The Difference Between a Narrative & a Story
Writing uses several terms that can be applied to both general and specific things. In the case of the words "story" and "narrative," both can be used to describe something similar in a general sense, but something narrower when being specific. Basically, a story is what happens in a narrative. Narrative is how a story is told. As with most writing, the main factor in understanding the difference between a story and a narrative comes through context.
On a broad sense, the word "story" describes the overall arc of a set of scenes sequenced to seem significant. It can be something as simple as relating a personal anecdote, with a beginning, middle and end. Meanwhile narrative can be defined as a flow of events used to relate a certain theme. The way the personal anecdote is told, what aspects of the story are emphasized and the words used to relate it are all features of the narrative.
The word "story" is often used synonymously with the word "plot," although plot is generally limited to where a story begins. Every story must have a starting point, some event or occurrence that serves as the driving force for the action. This could even be as simple as "I was standing in line at the supermarket the other day and this woman says to me ..." Then the story takes over and a series of events that occur following the established plot.
Point of View
The word narrative is also used to describe the point of view from which the story is told. A first-person narrative uses the "I" pronoun, where the narrator (speaker) is telling the story on her own. Second person uses the "you" pronoun; the narrator is telling what happens to "you." Third person uses "he," "she," "they," "it" and so forth. Third person allows both the most distance, by staying out of the thoughts of the characters, and the most access, by jumping into the thoughts of any character, depending on the limits of the narration.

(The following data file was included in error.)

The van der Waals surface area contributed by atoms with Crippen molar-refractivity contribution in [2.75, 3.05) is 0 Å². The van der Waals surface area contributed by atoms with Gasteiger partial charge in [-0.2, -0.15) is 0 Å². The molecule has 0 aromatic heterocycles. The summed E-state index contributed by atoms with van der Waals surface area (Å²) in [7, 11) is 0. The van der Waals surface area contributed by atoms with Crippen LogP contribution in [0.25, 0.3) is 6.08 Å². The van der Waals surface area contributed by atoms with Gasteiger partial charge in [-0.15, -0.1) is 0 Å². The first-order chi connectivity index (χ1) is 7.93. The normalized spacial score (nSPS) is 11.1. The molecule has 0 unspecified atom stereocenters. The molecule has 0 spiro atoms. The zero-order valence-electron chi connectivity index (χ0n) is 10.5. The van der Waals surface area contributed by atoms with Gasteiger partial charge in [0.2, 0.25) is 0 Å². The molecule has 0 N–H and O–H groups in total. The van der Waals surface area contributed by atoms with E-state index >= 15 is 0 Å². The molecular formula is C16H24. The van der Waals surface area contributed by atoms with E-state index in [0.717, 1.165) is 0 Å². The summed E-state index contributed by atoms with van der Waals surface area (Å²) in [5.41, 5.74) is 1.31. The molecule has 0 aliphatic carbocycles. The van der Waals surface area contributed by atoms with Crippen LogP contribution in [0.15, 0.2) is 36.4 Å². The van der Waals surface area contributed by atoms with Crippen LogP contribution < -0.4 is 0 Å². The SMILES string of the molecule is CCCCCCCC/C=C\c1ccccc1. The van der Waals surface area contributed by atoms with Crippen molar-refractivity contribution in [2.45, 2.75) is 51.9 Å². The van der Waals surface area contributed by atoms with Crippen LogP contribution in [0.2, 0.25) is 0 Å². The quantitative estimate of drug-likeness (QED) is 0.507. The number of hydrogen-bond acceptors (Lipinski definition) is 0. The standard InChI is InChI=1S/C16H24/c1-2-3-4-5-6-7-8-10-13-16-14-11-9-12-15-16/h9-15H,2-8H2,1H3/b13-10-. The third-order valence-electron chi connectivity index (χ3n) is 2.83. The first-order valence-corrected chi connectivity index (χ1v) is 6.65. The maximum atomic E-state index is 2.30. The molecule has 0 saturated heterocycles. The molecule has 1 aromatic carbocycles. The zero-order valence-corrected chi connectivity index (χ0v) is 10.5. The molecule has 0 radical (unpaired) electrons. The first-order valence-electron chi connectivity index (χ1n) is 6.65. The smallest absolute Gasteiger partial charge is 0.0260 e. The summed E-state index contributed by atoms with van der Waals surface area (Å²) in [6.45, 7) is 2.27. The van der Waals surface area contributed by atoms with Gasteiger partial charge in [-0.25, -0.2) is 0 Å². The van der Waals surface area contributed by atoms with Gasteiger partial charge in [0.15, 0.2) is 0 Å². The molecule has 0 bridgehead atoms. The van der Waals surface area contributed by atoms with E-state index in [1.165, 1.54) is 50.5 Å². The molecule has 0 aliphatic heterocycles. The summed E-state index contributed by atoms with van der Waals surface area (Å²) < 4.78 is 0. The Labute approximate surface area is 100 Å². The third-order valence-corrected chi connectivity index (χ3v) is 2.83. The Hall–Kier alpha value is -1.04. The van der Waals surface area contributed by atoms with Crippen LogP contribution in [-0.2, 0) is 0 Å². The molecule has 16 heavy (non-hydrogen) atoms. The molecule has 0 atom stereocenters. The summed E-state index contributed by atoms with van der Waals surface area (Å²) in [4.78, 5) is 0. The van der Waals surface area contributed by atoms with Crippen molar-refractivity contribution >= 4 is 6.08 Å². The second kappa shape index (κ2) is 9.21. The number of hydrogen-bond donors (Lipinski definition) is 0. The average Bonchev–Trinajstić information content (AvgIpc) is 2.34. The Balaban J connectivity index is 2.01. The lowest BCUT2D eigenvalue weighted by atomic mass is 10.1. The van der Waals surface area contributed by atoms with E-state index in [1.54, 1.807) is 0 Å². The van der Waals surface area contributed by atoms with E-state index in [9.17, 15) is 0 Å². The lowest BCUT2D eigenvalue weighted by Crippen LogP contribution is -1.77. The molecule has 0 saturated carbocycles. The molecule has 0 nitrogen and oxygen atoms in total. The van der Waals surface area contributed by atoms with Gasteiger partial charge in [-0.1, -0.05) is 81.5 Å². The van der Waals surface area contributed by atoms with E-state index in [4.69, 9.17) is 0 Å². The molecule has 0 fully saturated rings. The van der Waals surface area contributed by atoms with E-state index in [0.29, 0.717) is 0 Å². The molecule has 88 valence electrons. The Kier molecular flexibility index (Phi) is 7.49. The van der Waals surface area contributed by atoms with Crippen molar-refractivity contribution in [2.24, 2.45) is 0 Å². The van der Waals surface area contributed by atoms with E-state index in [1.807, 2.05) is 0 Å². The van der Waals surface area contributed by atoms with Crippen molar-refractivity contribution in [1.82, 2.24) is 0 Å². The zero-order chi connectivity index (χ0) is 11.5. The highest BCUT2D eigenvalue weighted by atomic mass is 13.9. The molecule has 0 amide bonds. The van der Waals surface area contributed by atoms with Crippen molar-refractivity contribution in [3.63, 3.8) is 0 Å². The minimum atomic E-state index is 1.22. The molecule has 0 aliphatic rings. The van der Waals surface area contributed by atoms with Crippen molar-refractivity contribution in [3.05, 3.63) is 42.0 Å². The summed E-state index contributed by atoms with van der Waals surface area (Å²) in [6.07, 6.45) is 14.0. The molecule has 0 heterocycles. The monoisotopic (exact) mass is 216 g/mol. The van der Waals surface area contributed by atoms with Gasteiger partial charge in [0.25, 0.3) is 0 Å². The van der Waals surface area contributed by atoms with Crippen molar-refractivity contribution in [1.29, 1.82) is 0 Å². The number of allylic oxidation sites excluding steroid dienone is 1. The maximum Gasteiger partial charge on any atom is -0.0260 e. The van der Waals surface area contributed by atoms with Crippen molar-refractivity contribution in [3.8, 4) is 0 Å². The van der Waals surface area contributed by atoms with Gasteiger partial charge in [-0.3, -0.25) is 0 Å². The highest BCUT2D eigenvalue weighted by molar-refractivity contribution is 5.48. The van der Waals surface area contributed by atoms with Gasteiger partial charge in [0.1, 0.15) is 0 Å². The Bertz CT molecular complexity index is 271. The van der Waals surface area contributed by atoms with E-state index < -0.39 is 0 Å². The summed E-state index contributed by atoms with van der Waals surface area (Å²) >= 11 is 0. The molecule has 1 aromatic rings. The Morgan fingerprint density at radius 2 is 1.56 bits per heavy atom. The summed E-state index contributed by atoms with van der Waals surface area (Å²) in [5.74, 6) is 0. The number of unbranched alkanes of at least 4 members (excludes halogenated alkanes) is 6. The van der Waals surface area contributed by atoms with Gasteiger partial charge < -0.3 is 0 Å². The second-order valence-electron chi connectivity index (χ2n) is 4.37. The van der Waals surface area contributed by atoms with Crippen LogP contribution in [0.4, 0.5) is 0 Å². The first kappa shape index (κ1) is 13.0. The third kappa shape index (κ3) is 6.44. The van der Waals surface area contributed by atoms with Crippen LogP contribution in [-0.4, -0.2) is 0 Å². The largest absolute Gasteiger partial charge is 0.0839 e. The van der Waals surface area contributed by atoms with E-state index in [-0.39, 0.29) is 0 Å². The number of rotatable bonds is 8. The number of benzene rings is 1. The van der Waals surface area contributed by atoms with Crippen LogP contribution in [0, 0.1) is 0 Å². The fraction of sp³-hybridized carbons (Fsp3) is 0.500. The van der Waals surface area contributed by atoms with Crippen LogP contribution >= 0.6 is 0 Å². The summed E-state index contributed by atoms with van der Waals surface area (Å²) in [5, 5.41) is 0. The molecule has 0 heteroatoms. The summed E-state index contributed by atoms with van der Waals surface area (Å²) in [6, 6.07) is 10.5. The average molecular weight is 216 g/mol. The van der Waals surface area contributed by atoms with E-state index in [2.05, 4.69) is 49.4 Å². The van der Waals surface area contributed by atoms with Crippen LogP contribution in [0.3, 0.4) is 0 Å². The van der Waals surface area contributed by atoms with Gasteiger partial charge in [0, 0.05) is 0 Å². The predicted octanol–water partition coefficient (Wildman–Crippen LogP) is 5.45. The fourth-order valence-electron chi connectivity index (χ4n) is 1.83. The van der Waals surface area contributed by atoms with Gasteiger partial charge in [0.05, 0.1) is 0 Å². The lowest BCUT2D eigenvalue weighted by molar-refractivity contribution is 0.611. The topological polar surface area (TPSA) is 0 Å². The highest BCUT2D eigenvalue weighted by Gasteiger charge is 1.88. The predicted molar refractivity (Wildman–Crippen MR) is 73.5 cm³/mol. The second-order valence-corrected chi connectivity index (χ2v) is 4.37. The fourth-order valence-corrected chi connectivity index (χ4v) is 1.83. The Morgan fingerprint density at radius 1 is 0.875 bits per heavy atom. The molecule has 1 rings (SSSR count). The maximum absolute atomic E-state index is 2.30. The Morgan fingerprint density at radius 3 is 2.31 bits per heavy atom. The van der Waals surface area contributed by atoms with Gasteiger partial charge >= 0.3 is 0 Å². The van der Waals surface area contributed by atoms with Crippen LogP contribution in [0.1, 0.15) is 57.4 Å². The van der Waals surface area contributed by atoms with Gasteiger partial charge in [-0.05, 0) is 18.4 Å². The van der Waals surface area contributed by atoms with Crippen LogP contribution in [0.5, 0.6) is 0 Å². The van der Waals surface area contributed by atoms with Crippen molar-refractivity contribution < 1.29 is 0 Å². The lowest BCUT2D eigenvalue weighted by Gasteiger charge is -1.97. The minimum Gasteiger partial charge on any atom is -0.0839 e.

Story and narrative are pieces of the each other. A series of thematic narratives, whether anything actually happens in them or not -- for example first-person thoughts while standing in line at the supermarket -- can be assembled into a story by placing them together in significant ways, perhaps by showing how the narrator's relationships change over time as demonstrating by who and what he or she thinks about while standing in line. At the same time, a series of story scenes can be assembled to create an overall narrative. Several stories on different encounters in supermarket lines can be placed together to form a narrative on socialization between strangers within a common setting. Here the narrative would be overall theme, structure and telling, while the stories would be the individual encounters used to build that theme.
Jess Kroll has been writing since 2005. He has contributed to "Hawaii Independent," "Honolulu Weekly" and "News Drops," as well as numerous websites. His prose, poetry and essays have been published in numerous journals and literary magazines. Kroll holds a Master of Fine Arts in writing from the University of San Francisco.